brothers, who will hold her, who will find her beautiful if you do not? Lucille Clifton. #OscarsSoWhite

song at midnight

brothers,
this big woman
carries much sweetness
in the folds of her flesh.
her hair
is white with wonderful.
she is
rounder than the moon
and far more faithful.
brothers,
who will hold her,
who will find her beautiful
if you do not?

won’t you celebrate with me
what i have shaped into
a kind of life? i had no model.
born in babylon
both nonwhite and woman
what did i see to be except myself?
i made it up
here on the bridge between
starshine and clay,
my own hand holding tight
my other hand; come celebrate
with me that everyday
something has tried to kill me
and has failed.

Lucille Clifton

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From The Oxford Anthology of African-American Poetry.
NEW and USED: Abebooks.com The Oxford Anthology of African-American Poetry
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The Night is beautiful, So the faces of my people. Langston Hughes.

The film Selma was heart-aching. One of the most beautiful shots was where Dr. King phones Mahalia Jackson and asks to hear the voice of the Lord and she sings to him My Precious Lord. 

Listen to the song hhttps://www.youtube.com/watch?v=N1ceCpU25vA

My people

 
The night is beautiful,
So the faces of my people.

The stars are beautiful,
So the eyes of my people.

Beautiful, also is the sun.
Beautiful, also, are the souls of my people.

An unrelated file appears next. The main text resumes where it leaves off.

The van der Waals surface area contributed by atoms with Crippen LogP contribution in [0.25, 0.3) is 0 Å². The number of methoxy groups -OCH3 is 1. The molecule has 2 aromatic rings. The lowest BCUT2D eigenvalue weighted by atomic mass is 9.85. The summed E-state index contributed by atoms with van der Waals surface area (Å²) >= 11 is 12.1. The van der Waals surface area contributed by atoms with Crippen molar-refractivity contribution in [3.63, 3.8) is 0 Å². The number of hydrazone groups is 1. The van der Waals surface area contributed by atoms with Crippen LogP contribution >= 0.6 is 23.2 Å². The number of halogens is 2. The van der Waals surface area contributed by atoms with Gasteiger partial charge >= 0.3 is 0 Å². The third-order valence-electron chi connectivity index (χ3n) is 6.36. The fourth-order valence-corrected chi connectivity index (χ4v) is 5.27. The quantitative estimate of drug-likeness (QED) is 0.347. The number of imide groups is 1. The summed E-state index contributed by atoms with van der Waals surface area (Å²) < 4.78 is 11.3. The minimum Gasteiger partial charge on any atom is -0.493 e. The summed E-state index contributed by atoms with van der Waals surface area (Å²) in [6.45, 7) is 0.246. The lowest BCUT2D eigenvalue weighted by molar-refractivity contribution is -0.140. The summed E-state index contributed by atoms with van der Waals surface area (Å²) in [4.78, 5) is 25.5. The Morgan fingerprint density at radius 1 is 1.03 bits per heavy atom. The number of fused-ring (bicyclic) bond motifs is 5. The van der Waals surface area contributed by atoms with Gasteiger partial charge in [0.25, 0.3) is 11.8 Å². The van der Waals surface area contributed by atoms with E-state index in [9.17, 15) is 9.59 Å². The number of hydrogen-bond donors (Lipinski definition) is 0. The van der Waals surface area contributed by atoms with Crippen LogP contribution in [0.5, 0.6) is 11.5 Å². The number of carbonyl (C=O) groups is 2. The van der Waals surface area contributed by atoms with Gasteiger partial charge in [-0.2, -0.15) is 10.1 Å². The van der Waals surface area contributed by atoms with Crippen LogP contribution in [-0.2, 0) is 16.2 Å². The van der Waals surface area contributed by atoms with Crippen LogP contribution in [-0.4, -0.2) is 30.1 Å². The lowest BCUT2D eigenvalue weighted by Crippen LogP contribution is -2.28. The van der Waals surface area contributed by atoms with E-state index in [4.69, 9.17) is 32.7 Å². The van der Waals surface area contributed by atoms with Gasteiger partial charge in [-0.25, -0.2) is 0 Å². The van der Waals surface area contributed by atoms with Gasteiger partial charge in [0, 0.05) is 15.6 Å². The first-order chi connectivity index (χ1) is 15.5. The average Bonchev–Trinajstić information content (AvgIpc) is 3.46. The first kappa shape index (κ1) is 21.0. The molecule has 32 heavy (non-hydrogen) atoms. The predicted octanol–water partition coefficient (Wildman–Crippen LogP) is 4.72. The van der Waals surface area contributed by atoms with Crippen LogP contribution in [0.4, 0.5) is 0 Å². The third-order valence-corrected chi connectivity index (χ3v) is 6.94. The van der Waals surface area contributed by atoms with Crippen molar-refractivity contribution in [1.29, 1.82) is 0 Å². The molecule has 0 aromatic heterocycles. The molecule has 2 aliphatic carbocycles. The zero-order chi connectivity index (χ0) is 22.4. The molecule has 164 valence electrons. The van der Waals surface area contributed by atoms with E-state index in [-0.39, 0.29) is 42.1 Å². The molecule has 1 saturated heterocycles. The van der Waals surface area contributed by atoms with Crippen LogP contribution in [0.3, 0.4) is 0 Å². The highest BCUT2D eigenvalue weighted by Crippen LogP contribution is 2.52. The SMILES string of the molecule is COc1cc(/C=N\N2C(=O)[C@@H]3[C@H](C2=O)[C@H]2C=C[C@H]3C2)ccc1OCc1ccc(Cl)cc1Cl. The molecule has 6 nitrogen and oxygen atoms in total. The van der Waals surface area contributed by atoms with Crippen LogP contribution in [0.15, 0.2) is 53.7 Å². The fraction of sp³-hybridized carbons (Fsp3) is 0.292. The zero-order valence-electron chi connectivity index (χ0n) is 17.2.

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Black History- Poems about The Body. Calvin Forbes, “Picture of a Man”

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Poems about The Body. Calvin Forbes, Black poet- “Picture of a Man”

He draws a man,
bright swirls of red.
And I say give me a tree.
He points to the middle
of his red and says
“there’s a tree!”
Tonight without complaining
he goes off to sleep
asking why in his story book
the big boats have little
boats. He shouts
goodnight: I ask if he wants
the lights out-

he says no, that he can’t see
without the light.
A different excuse than
last night when he was plain scared.
Later I turn off the light-
his face soft as a breast.
And I know then what another man
meant when he said
maybe I could have loved
better
but couldn’t have loved more.
I thought of a woman like that once.
This child is all I have left…

—–

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http://www.poetryfoundation.org/bio/calvin-forbes

“Calvin Forbes teaches writing, literature, and jazz history at the School of the Art Institute in Chicago. Blues and jazz inform both the rhythm and content of his poetry. He often uses ballads to tell family stories or the ups and downs of romance. But Forbes updates the tradition with surreal techniques, epigrammatic humor, and changing voices. He described his work as “simplicity shacked up with complexity.” His first book, Blue Monday, appeared in 1974 and his most recent, The Shine Poems, a book that resurrects the African-American folk character, was issued in 2001.”Image